“Kay said it was loyalty, to show your belief in Kingsman. Lamorak said it was a show of good faith. So an agent follows orders in the field without questioning, even if they sound horrible, knowing that Kingsman will find a way to protect lives.”

“Doing a bad thing for a good reason and hoping the end result is worth it?” Harry mused aloud, not letting himself add the thought that came after it: that it sounded like Lamorak’s style. Ethical reasoning had never been his strongest virtue.

“Bedivere said it was a test of obedience,” Eggsy said, flinging an arm wide, cuffs pushed up to his elbow and dried blood spattered on the inside of his wrist. Harry found himself suddenly paying close attention, noting Eggsy’s slouch and the awkward way he was keeping his left side still. “Geraint said it’s proof of self-sacrifice required for a Kingsman, forcing us to put the needs of others above our own desires.”

“Eggsy,” Harry said gently, wishing he could settle the upset tone in Eggsy’s voice. The East sitting room was warm and bright, islands of lamplight burnishing the leather armchairs. It was a room for quiet conversation or a good book, and Eggsy’s pinched features were out of place here.

Harry found himself wondering if he could take Eggsy home, sit him down at Harry’s table with a strong drink and let him talk himself hoarse. It was what Harry would do: talk over the failed mission until he found something to do differently, obsess over the details until he recognised something he could have changed.

“Everyone rationalises it as a good thing. Like Kingsman told you to do it, so it must be good and noble. How can it be good or noble to turn on something that loves you and needs your protection?” It seemed like a rhetorical question, but there was something begging in Eggsy’s expression, something so young and disillusioned and desperate in his eyes. “No-one can explain that.”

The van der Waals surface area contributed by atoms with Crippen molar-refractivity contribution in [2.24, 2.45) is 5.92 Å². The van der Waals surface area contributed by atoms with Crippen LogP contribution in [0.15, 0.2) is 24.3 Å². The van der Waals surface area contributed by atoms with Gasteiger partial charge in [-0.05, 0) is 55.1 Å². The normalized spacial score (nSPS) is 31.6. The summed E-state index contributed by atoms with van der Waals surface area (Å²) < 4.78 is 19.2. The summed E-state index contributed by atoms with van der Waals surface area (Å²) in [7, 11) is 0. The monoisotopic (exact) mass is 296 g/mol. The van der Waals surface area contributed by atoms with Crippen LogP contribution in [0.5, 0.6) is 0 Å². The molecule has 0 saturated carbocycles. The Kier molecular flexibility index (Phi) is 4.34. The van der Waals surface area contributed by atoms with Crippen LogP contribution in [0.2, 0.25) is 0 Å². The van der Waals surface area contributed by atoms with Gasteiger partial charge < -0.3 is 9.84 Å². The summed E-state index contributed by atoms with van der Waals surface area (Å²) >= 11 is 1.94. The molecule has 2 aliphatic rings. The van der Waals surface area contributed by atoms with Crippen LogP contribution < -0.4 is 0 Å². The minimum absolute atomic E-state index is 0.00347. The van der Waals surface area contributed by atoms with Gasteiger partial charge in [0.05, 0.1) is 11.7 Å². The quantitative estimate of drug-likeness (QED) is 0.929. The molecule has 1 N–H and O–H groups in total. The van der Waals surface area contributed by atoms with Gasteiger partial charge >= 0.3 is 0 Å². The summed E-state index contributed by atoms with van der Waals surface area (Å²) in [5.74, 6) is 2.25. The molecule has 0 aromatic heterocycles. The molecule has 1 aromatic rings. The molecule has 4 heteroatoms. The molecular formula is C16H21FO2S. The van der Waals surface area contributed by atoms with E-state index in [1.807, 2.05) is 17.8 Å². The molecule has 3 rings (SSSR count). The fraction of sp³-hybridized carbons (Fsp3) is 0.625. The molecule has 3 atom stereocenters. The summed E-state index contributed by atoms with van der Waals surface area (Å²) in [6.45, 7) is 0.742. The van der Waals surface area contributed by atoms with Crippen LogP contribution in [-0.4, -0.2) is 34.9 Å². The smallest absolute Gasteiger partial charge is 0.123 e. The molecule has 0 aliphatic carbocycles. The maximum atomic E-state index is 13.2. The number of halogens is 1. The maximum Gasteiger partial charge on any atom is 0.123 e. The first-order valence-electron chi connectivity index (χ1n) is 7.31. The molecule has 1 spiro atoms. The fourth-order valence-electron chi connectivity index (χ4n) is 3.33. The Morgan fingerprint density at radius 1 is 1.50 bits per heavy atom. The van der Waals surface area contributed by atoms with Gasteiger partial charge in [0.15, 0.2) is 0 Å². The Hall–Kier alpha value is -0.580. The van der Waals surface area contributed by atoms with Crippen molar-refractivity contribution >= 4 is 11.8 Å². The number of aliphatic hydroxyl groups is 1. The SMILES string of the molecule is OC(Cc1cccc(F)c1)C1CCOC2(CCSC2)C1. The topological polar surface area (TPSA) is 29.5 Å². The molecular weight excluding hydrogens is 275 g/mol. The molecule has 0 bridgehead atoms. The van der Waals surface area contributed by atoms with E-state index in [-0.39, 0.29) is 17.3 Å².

“Because it isn’t. It’s necessary and you need to find a way to live with it afterwards, but it isn’t good.”

Eggsy took a deep breath and the fight melted out of him with his exhale. “So we do what we do, and hope we find a way to sleep at night?”

“Even if we don’t save them,” Harry said, because he knew Eggsy like he knew the smell of Earl Grey in the afternoon. Violence had never bothered him but being unable to protect someone relying on him? That would eat him alive. “We don’t always win.”

Eggsy folded his forearms across his lap and dropped his head. “Losing shouldn’t suck this much,” he muttered, hiding from the world.

Harry let himself rest a hand on stretch of pale, exposed skin at the back of Eggsy’s neck. “That is why we try to avoid it whenever possible.”

“You ever regret becoming a Kingsman, Harry?” Eggsy asked quietly, head tilted to watch Harry from the corner of one eye.

“I’ve saved more lives than I’ve taken,” Harry said, giving Eggsy’s neck a reassuring squeeze. “I’ve regretted some of the losses, but I’ve never regretted joining Kingsman. Do you?”

Eggsy buried his head in his hands. The clock over the mantelpiece ticked loudly. “I couldn’t. I couldn’t be me and… I like who Kingsman made me, Harry. I can’t regret that.”

Kingsman polished who Eggsy had been, taught him manners and how to show respect. It hadn’t made him someone new; it had made it easier to see who Eggsy truly was. “You are a credit to Kingsman, not the other way around.”